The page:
• Apologies for my over-reaction.  As the shampoo exposure was only for a couple week or so, I doubt any lab tests would have indicated exposure. Unfortunately, since I didn't have the antibodies, I can only rely on my symptoms to tell me if I've been exposed. I'm fortunate enough that eliminating gluten (and dairy) from my diet completely fixed my problems. I have had no lingering systems, and now that I have been gluten free for a while, when I do get gluten I have a very clear reaction (and a distinct reaction to dairy) that follows a fairly predictable timeline. This has accidentally been tested a couple of times. For example, early on before I was better at reading labels I grabbed some cookies at the grocery store that I thought were gluten free (the company produces both a normal and gluten-free version, and this was before I learned to avoid shared facilities). I had grabbed the wrong bag but I didn't figure it out until about a week of feeling crappy had passed and I went searching for a culprit. Things like this have happened a couple of times, where I accidentally did a blinded experiment on myself. The symptoms are consistent, and resolve once I remove the offending item. So when I recognized my symptoms as the result of gluten, I went looking for a culprit and I found the shampoo and conditioner. I removed them and then I got better.  My problems are largely systemic. I wouldn't be surprised if I don't actually have celiac but some other immune mediated reaction that hasn't been defined, but calling it celiac is the best way to get people to take my needs seriously (which I'm sure you understand). Unfortunately, my problems don't seem to fit into any particular diagnostic bucket, so I've learned not to rely on the official medical terms and just go with what works. I'm lucky to have had doctors who think the same way, else they might have told me that I didn't need to go gluten free once I failed to show clear-cut celiac. Maybe I'm pre-celiac, maybe it's the much maligned NCGS, or it's all related to leaky gut (I am eagerly awaiting the FDA approval of larazotide so that I can get a doctor to give me some, I think it might do me a lot of good). All I know is that when I went gluten and dairy free it literally changed my life.  In general it seems that gluten exposure causes a generalized inflammatory response. I get some inflammation in my gut that manifests as reflux, acid indigestion (what I call "fake hunger"), and a little bit of urgency and unpredictability with regards to bathroom needs, but if that were the only problem, I think I could live with it. I also get headaches, brain fog, my depression/anxiety gets triggered to a scary degree, arthritis, muscle aches, and then, the clincher, muscles spasms in my upper back and neck that have been known to lay me out for a couple of days while I wait for the muscle relaxants to help me heal. The muscle spasms, arthritis and brain fog are the most recognizable and are usually what cue me in that I got glutened, especially the spasms.  Again, sorry for being oversensitive. I should have known better, since this is such a supportive community.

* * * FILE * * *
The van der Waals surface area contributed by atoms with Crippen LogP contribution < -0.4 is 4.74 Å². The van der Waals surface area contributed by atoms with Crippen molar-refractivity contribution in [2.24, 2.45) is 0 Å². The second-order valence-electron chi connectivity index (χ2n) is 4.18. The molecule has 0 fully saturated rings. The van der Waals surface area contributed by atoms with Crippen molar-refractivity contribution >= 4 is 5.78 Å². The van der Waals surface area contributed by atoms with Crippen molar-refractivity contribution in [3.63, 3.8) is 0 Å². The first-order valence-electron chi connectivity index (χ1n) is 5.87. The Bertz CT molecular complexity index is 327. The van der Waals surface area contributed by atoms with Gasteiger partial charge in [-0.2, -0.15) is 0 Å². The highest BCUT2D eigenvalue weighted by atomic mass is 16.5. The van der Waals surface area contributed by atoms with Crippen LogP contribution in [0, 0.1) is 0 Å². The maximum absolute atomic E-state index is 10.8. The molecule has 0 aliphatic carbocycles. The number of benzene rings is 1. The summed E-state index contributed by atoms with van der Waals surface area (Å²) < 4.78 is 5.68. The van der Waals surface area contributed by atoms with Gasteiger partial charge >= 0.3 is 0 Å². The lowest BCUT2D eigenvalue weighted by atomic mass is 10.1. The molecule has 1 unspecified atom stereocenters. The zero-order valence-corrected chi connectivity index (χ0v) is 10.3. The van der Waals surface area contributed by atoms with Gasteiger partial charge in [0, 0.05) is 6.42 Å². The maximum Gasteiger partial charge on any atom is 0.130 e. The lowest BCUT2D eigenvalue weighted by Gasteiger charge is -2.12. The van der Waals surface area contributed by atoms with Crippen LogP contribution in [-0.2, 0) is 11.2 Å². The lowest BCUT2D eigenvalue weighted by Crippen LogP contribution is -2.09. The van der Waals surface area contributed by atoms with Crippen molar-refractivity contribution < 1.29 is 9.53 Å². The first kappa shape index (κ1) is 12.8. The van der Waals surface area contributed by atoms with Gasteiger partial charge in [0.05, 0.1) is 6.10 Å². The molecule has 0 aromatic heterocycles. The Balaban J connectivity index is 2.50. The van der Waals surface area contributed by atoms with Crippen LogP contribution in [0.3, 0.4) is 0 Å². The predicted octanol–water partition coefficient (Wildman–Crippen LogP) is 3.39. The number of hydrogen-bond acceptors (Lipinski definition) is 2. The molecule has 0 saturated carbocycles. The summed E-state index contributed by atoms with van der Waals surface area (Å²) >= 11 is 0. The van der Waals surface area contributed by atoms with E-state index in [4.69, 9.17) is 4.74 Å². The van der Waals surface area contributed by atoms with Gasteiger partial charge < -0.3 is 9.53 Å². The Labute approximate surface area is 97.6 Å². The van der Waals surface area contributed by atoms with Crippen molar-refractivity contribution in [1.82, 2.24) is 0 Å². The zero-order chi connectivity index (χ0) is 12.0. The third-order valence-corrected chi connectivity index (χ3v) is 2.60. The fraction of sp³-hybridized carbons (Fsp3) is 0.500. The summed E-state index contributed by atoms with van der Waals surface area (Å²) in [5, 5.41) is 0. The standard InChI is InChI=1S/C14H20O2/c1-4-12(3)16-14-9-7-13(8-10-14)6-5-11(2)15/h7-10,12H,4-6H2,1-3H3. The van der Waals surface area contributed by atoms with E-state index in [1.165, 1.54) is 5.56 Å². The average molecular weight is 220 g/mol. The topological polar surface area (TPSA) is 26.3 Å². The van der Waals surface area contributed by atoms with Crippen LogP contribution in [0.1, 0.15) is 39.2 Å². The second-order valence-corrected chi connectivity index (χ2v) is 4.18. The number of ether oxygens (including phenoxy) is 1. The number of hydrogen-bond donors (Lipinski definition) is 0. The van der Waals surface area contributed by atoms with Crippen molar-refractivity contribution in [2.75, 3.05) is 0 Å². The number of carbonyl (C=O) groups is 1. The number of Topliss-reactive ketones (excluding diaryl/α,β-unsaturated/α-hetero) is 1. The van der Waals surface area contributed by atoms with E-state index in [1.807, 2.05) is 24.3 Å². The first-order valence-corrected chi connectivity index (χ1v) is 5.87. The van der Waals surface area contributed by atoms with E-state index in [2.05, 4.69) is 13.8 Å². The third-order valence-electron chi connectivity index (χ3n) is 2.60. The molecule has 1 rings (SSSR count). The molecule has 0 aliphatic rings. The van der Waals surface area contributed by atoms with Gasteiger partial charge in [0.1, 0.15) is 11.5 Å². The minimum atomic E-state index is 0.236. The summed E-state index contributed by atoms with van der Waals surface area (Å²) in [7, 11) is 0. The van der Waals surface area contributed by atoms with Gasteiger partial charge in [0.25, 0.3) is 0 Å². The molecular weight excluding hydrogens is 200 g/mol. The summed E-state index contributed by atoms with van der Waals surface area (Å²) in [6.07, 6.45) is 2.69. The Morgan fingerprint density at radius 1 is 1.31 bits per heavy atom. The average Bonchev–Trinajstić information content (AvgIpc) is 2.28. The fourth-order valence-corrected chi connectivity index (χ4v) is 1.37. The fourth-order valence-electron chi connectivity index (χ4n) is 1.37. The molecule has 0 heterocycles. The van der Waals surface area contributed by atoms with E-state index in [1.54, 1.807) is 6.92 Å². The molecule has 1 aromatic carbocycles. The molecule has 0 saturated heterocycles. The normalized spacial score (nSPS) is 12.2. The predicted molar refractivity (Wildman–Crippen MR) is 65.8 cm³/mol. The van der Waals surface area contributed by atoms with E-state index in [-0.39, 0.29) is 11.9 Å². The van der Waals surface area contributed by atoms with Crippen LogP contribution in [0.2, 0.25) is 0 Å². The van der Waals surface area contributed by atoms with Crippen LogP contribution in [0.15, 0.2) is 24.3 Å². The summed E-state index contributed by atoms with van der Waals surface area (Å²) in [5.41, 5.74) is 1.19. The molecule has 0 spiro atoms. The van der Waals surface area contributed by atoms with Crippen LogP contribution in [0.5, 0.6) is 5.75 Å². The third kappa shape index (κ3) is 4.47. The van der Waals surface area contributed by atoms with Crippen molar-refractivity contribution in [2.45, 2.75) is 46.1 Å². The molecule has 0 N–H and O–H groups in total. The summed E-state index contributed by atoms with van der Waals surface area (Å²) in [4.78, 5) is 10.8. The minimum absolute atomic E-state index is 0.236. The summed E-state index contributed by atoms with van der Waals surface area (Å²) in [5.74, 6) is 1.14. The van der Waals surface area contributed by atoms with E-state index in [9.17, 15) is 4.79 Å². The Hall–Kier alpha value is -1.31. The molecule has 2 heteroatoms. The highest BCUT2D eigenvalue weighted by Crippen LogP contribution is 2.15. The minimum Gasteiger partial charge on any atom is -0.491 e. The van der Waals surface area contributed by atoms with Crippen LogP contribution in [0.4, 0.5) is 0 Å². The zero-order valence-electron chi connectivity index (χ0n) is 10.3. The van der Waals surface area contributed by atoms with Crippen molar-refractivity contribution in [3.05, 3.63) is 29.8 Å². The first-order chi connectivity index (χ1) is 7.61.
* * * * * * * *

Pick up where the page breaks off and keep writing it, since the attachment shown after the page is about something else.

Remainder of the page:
• I appreciate your point. However, constancy of my celiac symptoms indicates that I have had the disease for at least three years - while I have never experienced any food allergies in that time. Although I will keep an eye on any emerging allergies, I believe my current fatigue is due to nutritional deficiency, because the only exogenous change in my life style has been the transition to gluten free diet.   Yes, I certainly need to keep a food diary. Thanks again for the advice.
    • In many cases no.....I consume heavy magnesium foods like pumpkin seeds, cocoa nibs etc....and still need 2-3x the dose of magnesium recommendations. Going on more of what poster boy said. You dose magnesium to tolerance with citrate like Natural Vitality Calm you start off small partial doses and slow ramp up....it can hit you hard causing gas and D if you go to quick into it. You dose citrate to tolerance meaning you slowly up your dose til you get loose stools...then back down a bit. You should have vivid dreams with a good dosing....also if it becomes to harsh or you can not handle citrate there is Doctors Best Glycinate...it does not have the gut effects at all...but the dreams and how much it makes you relax is more more felt.   ...with this disease you can have a food intolerance or allergy crop up out of the blue....like no where. You have a autoimmune disease....celiac it effects your immune system and can make it really wonky. Like it seems to always be on guard like a sleep deprived sentry on stim packs...jumps at everything and shoots it. If you get sick, eat something odd or harsh you system might red flag it as a issue for awhile and go bonkers....keep a food diary and try a food rotation in the mean time...OH as a example to this, I was fine with chia seeds last week...I got a cold over the weekend....same bag, same brand same way....withing 30mins I now puke if I eat them...new intolerance.....I also am finding jalapenos/paprika making it sleepy tired....so I am removing them both for a few months from my diet and changing to other sources for fats/fiber and vitamin A/C til I get over that issue.....these things just happen. https://www.mindbodygreen.com/articles/are-food-sensitivities-for-life
    • Hi Isabel, Your body needs nutrients to grow.  Nutrients not absorbed well when we have celiac disease damage in our guts.   But, if you do a good job of avoiding gluten, the gut damage should heal and you will be able to absorb nutrients again. The thing to remember is celiac disease is an immune system reaction.  Immune reactions are very sensitive and just a tiny amount of gluten can get them going.   And they can last for months.  So it;s very important to avoid all gluten all the time, to keep the immune reaction down.  Keeping the immune reaction down keeps the damage down, and the healing can keep up. You may start to grow more if you can absorb nutrients better.  Some extra vitamin pills might be a good idea.  Your doctor should know.  
    • Thank you Gail for your response. Of course one should be mindful of the possibility of food allergies but I don't think that's the case with my current situations. Save for gluten containing product, everything I eat now I used to eat before with no reaction whatsoever. I think my issue is more likely to be deficiency in minerals and such.
  • Upcoming Events